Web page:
Does Upward Trend in Stay-at-Home Moms Reflect Priority on Family?



By Jim Brown

A report says more American mothers are choosing to stay at home to raise their children.

A new analysis of Census Bureau data finds that more than 10.5 million kids were being raised by full-time stay-at-home moms last year — up 13% since 1994. Cheryl Gochnauer, a stay-at-home mom and founder of Homebodies.org, says there has been long-time desire among moms to become stay-at-home parents, but there has not always been the opportunity.

She believes work-from-home options have contributed to the rise in stay-at-home moms, and labels home computers as the “number-one catalyst” in that rise. Computers, she says, allow working moms to transfer much of what they do in the office to the home front. As she puts it: “It kind of lets them have their cake and eat it, too.”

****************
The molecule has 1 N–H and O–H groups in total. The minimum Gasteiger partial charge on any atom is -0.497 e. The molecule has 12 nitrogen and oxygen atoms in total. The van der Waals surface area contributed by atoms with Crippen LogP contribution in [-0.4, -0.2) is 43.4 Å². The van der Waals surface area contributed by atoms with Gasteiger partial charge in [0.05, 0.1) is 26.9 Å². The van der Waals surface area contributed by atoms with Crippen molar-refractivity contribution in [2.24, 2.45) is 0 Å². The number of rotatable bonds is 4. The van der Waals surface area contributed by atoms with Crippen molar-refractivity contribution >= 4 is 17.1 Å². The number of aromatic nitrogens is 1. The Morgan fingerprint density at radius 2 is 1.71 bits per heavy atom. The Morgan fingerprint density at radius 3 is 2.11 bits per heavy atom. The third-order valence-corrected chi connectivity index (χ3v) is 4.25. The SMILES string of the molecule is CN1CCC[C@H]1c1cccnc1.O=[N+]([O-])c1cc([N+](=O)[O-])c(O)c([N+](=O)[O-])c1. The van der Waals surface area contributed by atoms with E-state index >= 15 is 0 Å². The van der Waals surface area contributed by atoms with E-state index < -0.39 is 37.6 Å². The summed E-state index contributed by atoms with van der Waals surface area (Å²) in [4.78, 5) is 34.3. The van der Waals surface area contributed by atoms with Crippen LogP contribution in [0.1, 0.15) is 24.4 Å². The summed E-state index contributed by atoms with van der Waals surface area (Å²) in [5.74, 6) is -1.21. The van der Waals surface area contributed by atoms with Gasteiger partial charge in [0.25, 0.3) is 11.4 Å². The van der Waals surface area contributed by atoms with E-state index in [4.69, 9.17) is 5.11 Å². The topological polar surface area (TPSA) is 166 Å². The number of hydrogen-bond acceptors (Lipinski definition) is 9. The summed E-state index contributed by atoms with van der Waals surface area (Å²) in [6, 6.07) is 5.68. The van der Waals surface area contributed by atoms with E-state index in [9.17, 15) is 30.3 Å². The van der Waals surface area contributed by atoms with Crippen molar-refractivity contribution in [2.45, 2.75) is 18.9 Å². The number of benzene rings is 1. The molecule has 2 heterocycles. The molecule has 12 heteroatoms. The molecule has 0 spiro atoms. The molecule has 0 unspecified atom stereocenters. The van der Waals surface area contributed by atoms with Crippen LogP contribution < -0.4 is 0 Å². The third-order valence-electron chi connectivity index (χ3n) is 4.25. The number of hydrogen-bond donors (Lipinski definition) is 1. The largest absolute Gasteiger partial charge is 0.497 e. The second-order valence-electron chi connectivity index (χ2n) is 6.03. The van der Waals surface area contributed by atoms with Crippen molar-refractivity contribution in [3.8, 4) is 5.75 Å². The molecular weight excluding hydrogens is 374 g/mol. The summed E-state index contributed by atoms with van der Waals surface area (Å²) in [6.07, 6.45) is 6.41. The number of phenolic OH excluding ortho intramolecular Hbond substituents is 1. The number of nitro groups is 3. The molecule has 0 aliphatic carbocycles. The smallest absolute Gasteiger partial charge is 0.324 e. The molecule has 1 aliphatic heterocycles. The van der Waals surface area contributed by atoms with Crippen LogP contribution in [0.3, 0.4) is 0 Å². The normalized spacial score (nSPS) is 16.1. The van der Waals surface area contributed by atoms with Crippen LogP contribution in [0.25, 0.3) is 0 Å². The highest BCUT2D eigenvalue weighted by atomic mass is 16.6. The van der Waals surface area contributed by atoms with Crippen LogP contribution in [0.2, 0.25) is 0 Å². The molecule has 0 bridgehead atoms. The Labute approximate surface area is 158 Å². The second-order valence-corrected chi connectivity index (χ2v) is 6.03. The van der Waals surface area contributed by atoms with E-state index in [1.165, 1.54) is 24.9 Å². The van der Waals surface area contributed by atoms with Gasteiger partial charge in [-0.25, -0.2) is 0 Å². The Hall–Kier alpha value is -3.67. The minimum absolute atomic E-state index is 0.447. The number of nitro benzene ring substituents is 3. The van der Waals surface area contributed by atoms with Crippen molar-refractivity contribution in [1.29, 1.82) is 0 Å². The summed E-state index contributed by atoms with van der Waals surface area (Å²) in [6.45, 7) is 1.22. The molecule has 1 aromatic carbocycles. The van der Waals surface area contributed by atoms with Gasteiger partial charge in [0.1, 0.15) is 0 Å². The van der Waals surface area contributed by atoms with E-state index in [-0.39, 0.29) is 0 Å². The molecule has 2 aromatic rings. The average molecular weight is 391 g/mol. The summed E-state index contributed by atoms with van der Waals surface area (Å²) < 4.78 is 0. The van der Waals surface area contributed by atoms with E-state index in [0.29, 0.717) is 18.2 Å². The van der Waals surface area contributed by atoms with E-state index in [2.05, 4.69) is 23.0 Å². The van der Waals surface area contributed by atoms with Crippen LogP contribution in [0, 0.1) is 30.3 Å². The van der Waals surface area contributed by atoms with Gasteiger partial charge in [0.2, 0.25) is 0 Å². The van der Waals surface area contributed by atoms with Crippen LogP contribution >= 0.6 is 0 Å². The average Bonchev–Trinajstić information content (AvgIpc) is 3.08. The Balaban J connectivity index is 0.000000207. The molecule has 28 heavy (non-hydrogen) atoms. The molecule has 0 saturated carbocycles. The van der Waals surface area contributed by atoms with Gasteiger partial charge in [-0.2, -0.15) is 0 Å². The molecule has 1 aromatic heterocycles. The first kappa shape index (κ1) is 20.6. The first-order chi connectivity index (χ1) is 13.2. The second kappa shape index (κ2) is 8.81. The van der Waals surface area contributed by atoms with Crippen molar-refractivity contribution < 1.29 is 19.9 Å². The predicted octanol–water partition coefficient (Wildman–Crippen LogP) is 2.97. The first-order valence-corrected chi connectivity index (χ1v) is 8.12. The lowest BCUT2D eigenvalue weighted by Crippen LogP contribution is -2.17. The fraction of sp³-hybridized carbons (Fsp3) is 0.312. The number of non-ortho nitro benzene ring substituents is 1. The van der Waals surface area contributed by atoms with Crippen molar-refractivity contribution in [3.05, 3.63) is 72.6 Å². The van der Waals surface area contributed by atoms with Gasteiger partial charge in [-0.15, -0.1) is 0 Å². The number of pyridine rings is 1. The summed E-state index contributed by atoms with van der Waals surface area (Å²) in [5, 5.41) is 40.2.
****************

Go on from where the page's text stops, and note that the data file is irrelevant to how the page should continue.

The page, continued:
Saying she is encouraged by the trend, Gochnauer says the idea of “family taking priority” is really starting to catch fire.

“When I became a stay-at-home mom eight years ago, I felt like I was all alone, that I was really like a pioneer,” she says. “That's not entirely true because there were lots of stay-at-home moms out there — but they just didn't get the recognition that they do nowadays.

“Now you have magazines and TV shows doing articles and features on how great it is to be able to be home with your kids.”

Also, Gochnauer says, many women have “done the math” and realized that after they subtract the cost of daycare, a car, eating out, clothing, and other expenses related to working, it might not be worth it economically. But she makes it clear she is not recommending that every mom leave the workforce for home, because according to her, “a woman's place is wherever God calls her.”

(This article courtesy of Agape Press.)

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